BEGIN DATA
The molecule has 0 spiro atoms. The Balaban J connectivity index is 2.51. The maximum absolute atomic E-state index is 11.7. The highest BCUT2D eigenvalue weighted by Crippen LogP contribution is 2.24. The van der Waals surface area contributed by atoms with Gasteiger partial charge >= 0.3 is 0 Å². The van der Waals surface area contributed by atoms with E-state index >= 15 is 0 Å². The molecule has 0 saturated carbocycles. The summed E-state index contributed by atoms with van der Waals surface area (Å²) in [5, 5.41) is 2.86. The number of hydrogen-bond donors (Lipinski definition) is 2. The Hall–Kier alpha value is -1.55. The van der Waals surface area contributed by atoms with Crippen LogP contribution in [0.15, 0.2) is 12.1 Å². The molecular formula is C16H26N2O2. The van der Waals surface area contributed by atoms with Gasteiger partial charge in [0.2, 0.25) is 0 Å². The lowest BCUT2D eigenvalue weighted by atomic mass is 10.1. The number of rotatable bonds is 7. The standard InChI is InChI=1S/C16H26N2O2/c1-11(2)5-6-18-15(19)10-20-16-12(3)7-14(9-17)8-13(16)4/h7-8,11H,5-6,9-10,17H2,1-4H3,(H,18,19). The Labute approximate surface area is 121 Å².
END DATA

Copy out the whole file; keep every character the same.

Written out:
The molecule has 0 spiro atoms. The Balaban J connectivity index is 2.51. The maximum absolute atomic E-state index is 11.7. The highest BCUT2D eigenvalue weighted by Crippen LogP contribution is 2.24. The van der Waals surface area contributed by atoms with Gasteiger partial charge >= 0.3 is 0 Å². The van der Waals surface area contributed by atoms with E-state index >= 15 is 0 Å². The molecule has 0 saturated carbocycles. The summed E-state index contributed by atoms with van der Waals surface area (Å²) in [5, 5.41) is 2.86. The number of hydrogen-bond donors (Lipinski definition) is 2. The Hall–Kier alpha value is -1.55. The van der Waals surface area contributed by atoms with Crippen LogP contribution in [0.15, 0.2) is 12.1 Å². The molecular formula is C16H26N2O2. The van der Waals surface area contributed by atoms with Gasteiger partial charge in [0.2, 0.25) is 0 Å². The lowest BCUT2D eigenvalue weighted by atomic mass is 10.1. The number of rotatable bonds is 7. The standard InChI is InChI=1S/C16H26N2O2/c1-11(2)5-6-18-15(19)10-20-16-12(3)7-14(9-17)8-13(16)4/h7-8,11H,5-6,9-10,17H2,1-4H3,(H,18,19). The Labute approximate surface area is 121 Å².